Gap of Dunloe, Killarney National Park, Ireland
On my trip to Ireland in November I had 24 hours by myself in Killarney National Park, and so I decided to drive across Gap of Dunloe! I had only seen a few photos of this place online, and most were from people doing the traditional horse and carriage ride over the mountain pass. But everything I found online said that the road was paved and open to cars, if one was daring enough, and so I dared.
When I got to Kate Kearney’s Cottage, the 150 year old pub that marks the entrance to Gap of Dunloe, I was stopped by an old man standing in the middle of the road. He asked if I was looking for a horse and carriage ride, but I explained that I was driving. He got visibly annoyed, and told me the road was banned for traffic. I told him that I had looked up the rules online in advance, and knew that it was legal this time of year. (The road is closed for cars in summer.) He told me I was stupid for heading up there, that the road was “stunt driving,” and that I better not get stuck because I wouldn’t be getting any help getting down. Not exactly the most helpful attitude, but I had read online that the horse and carriage drivers are against cars driving the road – and even once attacked a man who drove up there.
Anyway, I have been driving crappy dirt road mountain passes in Colorado for years now, and have complete faith in my driving abilities, so I kept on going. And the further up the road I got, the more ridiculous the old man seemed. The road may be narrow and winding, but it’s really not hard to drive if you take your time and go slow around corners, are respectful of hikers and runners along the road, only stop in proper pulloffs, and use common sense.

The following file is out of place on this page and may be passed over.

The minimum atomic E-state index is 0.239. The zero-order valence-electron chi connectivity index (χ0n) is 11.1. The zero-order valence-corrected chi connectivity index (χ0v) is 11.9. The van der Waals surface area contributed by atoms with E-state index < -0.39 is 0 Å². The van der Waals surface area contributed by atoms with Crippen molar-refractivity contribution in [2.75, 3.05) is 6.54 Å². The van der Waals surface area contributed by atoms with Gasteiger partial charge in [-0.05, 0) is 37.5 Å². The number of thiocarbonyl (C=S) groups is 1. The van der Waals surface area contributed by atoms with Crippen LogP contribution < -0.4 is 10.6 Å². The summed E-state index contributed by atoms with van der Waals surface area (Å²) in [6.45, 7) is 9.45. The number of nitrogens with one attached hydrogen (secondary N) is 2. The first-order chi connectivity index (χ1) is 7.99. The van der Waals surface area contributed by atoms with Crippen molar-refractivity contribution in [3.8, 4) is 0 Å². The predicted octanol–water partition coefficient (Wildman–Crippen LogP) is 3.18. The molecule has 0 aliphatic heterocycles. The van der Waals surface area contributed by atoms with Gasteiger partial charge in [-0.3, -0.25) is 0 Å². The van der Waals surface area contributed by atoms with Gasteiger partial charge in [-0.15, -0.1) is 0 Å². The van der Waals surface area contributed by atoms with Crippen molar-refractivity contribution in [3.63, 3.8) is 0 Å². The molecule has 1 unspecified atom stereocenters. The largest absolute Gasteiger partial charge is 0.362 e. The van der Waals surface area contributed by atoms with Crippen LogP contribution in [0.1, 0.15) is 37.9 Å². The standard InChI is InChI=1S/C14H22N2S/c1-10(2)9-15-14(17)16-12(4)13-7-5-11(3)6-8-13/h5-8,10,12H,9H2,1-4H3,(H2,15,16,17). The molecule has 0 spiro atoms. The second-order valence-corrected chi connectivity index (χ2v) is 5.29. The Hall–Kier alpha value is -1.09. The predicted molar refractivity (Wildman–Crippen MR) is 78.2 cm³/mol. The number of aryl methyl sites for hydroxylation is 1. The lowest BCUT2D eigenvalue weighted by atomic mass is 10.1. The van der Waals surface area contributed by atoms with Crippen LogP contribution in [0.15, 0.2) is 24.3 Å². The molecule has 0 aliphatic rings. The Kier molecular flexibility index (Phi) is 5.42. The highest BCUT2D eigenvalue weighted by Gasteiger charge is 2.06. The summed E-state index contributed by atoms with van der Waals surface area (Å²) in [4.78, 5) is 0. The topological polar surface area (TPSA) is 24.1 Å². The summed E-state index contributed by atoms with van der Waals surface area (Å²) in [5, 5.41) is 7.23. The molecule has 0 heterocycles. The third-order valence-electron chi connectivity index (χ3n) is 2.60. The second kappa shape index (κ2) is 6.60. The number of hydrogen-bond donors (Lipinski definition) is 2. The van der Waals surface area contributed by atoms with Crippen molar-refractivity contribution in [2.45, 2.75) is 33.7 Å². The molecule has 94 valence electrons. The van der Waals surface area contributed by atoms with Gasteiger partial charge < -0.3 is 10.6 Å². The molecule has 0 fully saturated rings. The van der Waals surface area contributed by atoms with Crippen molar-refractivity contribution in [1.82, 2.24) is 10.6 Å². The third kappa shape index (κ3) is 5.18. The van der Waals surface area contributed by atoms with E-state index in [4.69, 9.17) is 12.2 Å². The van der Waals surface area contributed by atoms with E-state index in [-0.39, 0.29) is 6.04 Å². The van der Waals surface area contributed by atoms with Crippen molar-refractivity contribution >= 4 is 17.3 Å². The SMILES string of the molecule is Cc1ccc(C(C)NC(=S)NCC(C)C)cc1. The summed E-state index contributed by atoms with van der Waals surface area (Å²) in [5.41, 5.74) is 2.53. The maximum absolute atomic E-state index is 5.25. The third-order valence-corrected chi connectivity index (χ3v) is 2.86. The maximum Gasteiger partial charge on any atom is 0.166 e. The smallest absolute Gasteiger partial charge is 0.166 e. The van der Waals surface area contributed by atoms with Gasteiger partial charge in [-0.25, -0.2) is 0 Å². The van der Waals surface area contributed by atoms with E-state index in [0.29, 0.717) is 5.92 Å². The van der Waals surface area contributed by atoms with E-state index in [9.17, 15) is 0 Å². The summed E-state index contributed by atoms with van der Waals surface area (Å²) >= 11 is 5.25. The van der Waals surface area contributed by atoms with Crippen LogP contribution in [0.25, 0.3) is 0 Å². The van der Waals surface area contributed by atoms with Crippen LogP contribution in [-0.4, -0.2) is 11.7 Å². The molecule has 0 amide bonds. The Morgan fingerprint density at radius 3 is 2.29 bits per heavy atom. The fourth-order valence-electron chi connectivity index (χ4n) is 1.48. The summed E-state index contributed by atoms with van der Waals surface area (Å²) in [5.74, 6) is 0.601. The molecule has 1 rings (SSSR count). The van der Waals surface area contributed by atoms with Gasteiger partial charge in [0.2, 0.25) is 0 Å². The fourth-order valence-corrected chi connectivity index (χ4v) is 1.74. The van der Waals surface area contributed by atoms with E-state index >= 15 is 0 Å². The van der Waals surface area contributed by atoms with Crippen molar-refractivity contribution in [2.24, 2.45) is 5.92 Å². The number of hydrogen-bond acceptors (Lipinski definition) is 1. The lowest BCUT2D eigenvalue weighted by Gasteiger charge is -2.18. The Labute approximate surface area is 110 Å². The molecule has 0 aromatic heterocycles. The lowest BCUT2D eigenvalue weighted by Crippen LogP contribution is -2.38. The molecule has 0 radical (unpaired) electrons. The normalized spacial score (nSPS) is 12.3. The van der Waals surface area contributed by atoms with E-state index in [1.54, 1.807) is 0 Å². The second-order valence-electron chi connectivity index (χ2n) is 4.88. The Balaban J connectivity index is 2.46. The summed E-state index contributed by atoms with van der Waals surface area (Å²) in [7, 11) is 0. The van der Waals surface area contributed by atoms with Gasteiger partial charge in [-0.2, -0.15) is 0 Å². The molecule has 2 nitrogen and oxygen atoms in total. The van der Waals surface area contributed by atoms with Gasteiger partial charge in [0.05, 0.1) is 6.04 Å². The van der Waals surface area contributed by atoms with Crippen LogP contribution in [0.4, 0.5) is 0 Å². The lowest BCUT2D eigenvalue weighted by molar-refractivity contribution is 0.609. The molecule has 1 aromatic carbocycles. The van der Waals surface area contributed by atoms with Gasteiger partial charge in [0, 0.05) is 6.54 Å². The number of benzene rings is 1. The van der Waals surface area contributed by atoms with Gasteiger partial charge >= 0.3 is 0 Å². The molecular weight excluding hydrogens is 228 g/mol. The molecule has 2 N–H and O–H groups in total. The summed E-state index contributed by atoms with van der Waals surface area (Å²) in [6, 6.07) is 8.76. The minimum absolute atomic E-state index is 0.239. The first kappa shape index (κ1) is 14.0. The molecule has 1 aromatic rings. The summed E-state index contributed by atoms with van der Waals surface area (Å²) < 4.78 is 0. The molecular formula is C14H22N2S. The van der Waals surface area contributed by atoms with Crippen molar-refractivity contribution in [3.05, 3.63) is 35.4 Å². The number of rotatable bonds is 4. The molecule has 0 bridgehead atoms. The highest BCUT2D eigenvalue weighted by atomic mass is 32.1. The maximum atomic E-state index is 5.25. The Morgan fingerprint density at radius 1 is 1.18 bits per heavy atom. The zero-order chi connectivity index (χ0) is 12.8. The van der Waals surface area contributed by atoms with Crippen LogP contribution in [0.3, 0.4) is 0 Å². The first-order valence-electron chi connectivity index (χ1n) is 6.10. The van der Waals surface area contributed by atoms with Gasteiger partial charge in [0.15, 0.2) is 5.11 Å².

I drove the Gap of Dunloe on a day when it was closed to the horse and carriage rides because of a road race, and I do think that was a huge help in me having a good experience up there. I’ve read stories of carriages refusing to yield to cars, and almost pushing them off the road to get past, so be careful if you choose to drive up here on a “normal” day.
There were so many gorgeous places along this mountain pass where I kept thinking “ohmygod I need to bring a couple here for an elopement one day!” When I travel, my elopement location scouting mode goes into overdrive, and this was one of those places where you really can’t find a bad view or angle.
I’m hoping to make it back here one day to photograph an elopement, so if you want to elope in Ireland and need a photographer who can handle some stunt driving on the wrong side of the road, get in touch and let’s make it happen!